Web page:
Some students seem to breeze through their school years, whereas others struggle, putting them at risk for getting lost in our educational system and not reaching their full potential. Parents and teachers want to help students succeed, but there is little guidance on which learning techniques are the most effective for improving educational outcomes. This leads students to implement studying strategies that are often ineffective, resulting in minimal gains in performance. What then are the best strategies to help struggling students learn?

The real-world guidance provided by this report is based on psychological science, making it an especially valuable tool for students, parents, and teachers who wish to promote effective learning. Although there are many reasons why students struggle in school, these learning techniques, when used properly, should help provide meaningful gains in classroom performance, achievement test scores, and many other tasks students will encounter across their lifespan.

The one sided lecture methods are no more fruitful to get the interest of the new generation students. They would better respond well to the active learning strategies. Don’t limit their learning hour to simple note taking and doing assignments. Give them opportunities to express their talents and have some fun time and make learning more enjoyable. Bringing visual tools and proposing age related activities can really make a difference in the way students express themselves.

Teaching them how to manage their time efficiently is the key to successful classroom learning. Give them time bounded activities so that they can challenge themselves to complete a task within the stipulated time frame. This kind of basic classroom learning also teaches them the importance of prioritizing the time effectively in their life too.

It is good to include some brain storming sessions in the classroom when students can challenge their thinking process. Give them puzzles or interesting activities in which they need to apply their thought process. This would stimulate their brain and makes them active and energized to receive new lessons. Creative sessions can also be included which challenges their critical thinking and logical reasoning.

Having students vote anonymously on what they perceive as the best explanation/answer to a question,followed by opportunities to discuss their ideas with peers, and then to vote again leads to greater learning of the material. It is important to have students discuss why they think their explanation is the most accurate and also why the other explanations proposed are not accurate. It is also important that the teacher looks at the polling results and listens to the reasoning of the students in order to determine what further explanations and summary might need to be made in lecture.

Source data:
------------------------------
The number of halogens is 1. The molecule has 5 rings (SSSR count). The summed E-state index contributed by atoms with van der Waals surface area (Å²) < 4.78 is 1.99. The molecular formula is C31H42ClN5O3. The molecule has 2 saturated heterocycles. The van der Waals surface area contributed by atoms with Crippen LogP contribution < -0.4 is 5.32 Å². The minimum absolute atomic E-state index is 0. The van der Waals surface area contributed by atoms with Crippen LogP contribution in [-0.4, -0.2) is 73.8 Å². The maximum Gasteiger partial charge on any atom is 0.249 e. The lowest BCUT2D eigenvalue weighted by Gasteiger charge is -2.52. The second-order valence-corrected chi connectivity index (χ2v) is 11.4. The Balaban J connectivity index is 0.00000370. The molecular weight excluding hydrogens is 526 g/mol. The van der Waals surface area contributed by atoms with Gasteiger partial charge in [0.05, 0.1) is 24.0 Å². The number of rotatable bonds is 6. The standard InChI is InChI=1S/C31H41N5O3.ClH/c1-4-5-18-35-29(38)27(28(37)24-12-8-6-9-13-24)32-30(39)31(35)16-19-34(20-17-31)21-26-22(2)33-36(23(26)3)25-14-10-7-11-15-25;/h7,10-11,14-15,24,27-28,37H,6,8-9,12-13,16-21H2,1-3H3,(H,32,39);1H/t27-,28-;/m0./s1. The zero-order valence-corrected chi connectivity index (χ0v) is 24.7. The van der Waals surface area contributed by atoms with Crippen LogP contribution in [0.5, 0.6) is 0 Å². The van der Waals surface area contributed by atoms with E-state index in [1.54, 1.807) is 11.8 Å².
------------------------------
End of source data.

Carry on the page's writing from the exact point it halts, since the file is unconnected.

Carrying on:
Pausing in lecture
These strategies work towards inserting wait time in lectures for students to reflect on, discuss and apply ideas just presented and to encourage them to engage actively in the lecture rather than passively taking notes. These strategies also help students to understand what they do and don’t understand about the lecture. Ask students to not take notes as you work through a problem on the board with the class,followed by 5 minutes for them to copy down board and discuss the problem/chemical reaction/process with peers.

Teachers should make use of any means to facilitate learning and boost learners’ self-esteem. One important way of boosting learners’ self-esteem is by linking new input to familiar or old knowledge. By linking the students’ known knowledge of familiar lexical or grammatical items to new knowledge or information being disseminated the effective teacher can not only facilitate understanding but also retention of meaning of new information.

The schema theory postulates that in order to facilitate reading and comprehension on the part of learners the language teacher should carefully select texts which are familiar. In this way links can be made with known knowledge or existing schemas.

Article by: Busayo Tomoh

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